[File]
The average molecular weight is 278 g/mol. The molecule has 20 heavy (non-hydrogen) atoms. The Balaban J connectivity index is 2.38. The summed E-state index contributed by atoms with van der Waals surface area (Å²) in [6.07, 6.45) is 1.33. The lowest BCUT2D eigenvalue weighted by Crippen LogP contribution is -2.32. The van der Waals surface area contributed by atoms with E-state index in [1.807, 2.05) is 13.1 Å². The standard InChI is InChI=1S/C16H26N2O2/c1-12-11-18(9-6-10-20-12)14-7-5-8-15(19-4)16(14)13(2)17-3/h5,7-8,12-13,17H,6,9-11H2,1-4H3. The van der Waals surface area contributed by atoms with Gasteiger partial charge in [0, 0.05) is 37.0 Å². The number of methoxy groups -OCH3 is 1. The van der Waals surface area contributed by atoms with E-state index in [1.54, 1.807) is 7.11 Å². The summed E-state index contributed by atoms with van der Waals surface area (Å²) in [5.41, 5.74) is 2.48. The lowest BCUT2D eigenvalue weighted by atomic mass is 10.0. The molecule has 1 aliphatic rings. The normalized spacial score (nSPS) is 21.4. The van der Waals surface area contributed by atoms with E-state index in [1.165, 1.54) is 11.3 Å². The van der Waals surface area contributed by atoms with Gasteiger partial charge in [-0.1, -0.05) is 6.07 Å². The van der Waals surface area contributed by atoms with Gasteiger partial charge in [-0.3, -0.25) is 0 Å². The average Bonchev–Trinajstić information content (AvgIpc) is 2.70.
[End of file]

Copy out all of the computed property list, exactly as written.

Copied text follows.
The average molecular weight is 278 g/mol. The molecule has 20 heavy (non-hydrogen) atoms. The Balaban J connectivity index is 2.38. The summed E-state index contributed by atoms with van der Waals surface area (Å²) in [6.07, 6.45) is 1.33. The lowest BCUT2D eigenvalue weighted by Crippen LogP contribution is -2.32. The van der Waals surface area contributed by atoms with E-state index in [1.807, 2.05) is 13.1 Å². The standard InChI is InChI=1S/C16H26N2O2/c1-12-11-18(9-6-10-20-12)14-7-5-8-15(19-4)16(14)13(2)17-3/h5,7-8,12-13,17H,6,9-11H2,1-4H3. The van der Waals surface area contributed by atoms with Gasteiger partial charge in [0, 0.05) is 37.0 Å². The number of methoxy groups -OCH3 is 1. The van der Waals surface area contributed by atoms with E-state index in [1.54, 1.807) is 7.11 Å². The summed E-state index contributed by atoms with van der Waals surface area (Å²) in [5.41, 5.74) is 2.48. The lowest BCUT2D eigenvalue weighted by atomic mass is 10.0. The molecule has 1 aliphatic rings. The normalized spacial score (nSPS) is 21.4. The van der Waals surface area contributed by atoms with E-state index in [1.165, 1.54) is 11.3 Å². The van der Waals surface area contributed by atoms with Gasteiger partial charge in [-0.1, -0.05) is 6.07 Å². The van der Waals surface area contributed by atoms with Gasteiger partial charge in [-0.3, -0.25) is 0 Å². The average Bonchev–Trinajstić information content (AvgIpc) is 2.70.